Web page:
Editor’s Note: This story was written by and republished with the permission of Ithaca Week, a weekly magazine produced by the students of the Advanced Multimedia Journalism class at the Roy H. Park School of Communications, Ithaca College.

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At the beginning of Ana Verahrami’s college career, sexual assault statistics were just numbers. But soon these numbers became part of a personal story. Every 107 seconds an American is sexually assaulted. Verahrami’s 107th second ticked, and she is still trying to find ways to talk about it.

To heal and overcome the experience, she turned to art.

Roughly 18 percent of American women are sexually assaulted in their lifetime, according to the U.S. Department of Justice website.

In an attempt to bring light to the frequency of sexual assault, the Advocacy Center of Tompkins County opened an art show last Friday at Sarah’s Patissiere called “The Art of Surviving,” which featured works from local sexual assault survivors. The show opened in honor of Sexual Assault Awareness Month, which is in April.

“We wanted to create a space where survivors of sexual violence in our community could demonstrate their creative works that have aided in their healing process,” Tiffany Greco, the Education Director at the Advocacy Center, said. “We wanted to honor the strength and resiliency of survivors of sexual violence.”

The show offered the chance for local artists to bring awareness to a major issue, Samantha Prashad, who is a student at Cornell and whose work is displayed in the exhibition, said.

“I just thought it would be a good way to use my artistic skills and passions for a good cause,” she said.

For a lot of survivors of sexual assault, art is a part of the healing process, Greco said, and for Verahrami it was a way of letting people gain insight into the aftermath of her assault.

“For me, surviving what comes after it…the healing process is one of the hardest things,” Verahrami said. “I shared my [artwork] as a photo on Facebook… It was something that I was proud of and I wanted it to be something that conveyed my biggest struggles with overcoming this. My close friends and family knew, but this was the first time [completely sharing the information].”

Support from the community is a great side effect of the exhibition, Verahrami added.

“If there is somewhere out there that you can support survivors I think it’s really important that people go and show their support because it’s a hard thing to deal with,” she said. “I really am thankful that this community has come together to support survivors.”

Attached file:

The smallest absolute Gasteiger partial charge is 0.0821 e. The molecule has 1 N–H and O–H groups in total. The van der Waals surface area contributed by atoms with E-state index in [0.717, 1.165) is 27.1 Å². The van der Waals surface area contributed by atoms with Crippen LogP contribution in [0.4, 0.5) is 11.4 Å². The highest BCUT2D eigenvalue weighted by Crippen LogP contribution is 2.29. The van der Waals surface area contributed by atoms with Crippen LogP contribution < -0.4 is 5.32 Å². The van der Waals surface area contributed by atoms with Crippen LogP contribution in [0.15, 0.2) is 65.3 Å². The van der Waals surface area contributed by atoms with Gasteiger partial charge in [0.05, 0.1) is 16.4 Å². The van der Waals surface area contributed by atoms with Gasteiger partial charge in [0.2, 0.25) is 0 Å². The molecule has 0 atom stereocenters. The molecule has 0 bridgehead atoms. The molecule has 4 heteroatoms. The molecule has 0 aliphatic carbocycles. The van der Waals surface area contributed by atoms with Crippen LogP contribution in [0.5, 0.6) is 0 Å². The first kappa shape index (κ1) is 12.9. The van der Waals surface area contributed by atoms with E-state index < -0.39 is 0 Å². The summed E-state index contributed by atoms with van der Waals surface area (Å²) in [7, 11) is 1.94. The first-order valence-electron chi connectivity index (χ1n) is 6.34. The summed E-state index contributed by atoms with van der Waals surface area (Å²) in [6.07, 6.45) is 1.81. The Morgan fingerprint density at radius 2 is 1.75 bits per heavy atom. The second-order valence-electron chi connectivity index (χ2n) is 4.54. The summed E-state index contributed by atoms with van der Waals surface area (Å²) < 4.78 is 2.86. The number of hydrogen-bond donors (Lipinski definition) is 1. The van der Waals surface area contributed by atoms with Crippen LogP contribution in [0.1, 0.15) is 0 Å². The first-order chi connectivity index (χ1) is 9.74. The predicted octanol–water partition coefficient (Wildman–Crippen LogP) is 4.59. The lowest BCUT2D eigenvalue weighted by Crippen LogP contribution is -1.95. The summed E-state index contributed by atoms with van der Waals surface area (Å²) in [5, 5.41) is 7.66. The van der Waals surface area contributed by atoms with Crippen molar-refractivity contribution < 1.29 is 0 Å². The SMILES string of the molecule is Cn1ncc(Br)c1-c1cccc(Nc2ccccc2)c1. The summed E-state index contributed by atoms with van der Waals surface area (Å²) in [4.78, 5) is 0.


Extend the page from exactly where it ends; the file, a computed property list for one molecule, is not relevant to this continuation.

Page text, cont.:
Both Ithaca College and Cornell University are publicly encouraging the reporting of sexual assaults, but it is still common — with an average of .43 assaults occurring per every 1,000 students on local campuses, according to a data analysis completed by The Washington Post. Cornell urges any students who have experience sexual assault to report it to the police, David Honan, the Deputy Chief of Operations of the Cornell University Police said.

“We encourage anyone who is a victim of a sexual assault to report it to the police,” he said. “We work closely with victims and their advocates to collect evidence, document the crime and if the victim wishes and there is sufficient evidence, proceed with prosecution.”

Both Ithaca College and Cornell University offer a SHARE (Sexual Harassment and Assault Response & Education) program to their students, and the Advocacy Center has many resources for survivors of sexual assault, including a local safe house in Ithaca with 9 beds.

“We provide ongoing emotional support in the form of counseling,support groups, and therapy referrals,” Greco said. “If someone has been recently sexually assaulted we can provide accompaniment to the hospital for a Sexual Assault Nurse Exam (SANE) at Cayuga Medical Center, accompaniment to law enforcement, safe shelter in our safe house, or we can simply speak with someone anonymously on our 24 hour hotline 277-5000.”

“The Art of Surviving” will be on display in Sarah’s Patisserie until the end of the month.


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Jeff Stein

Jeff Stein is the founder and former editor of the Ithaca Voice.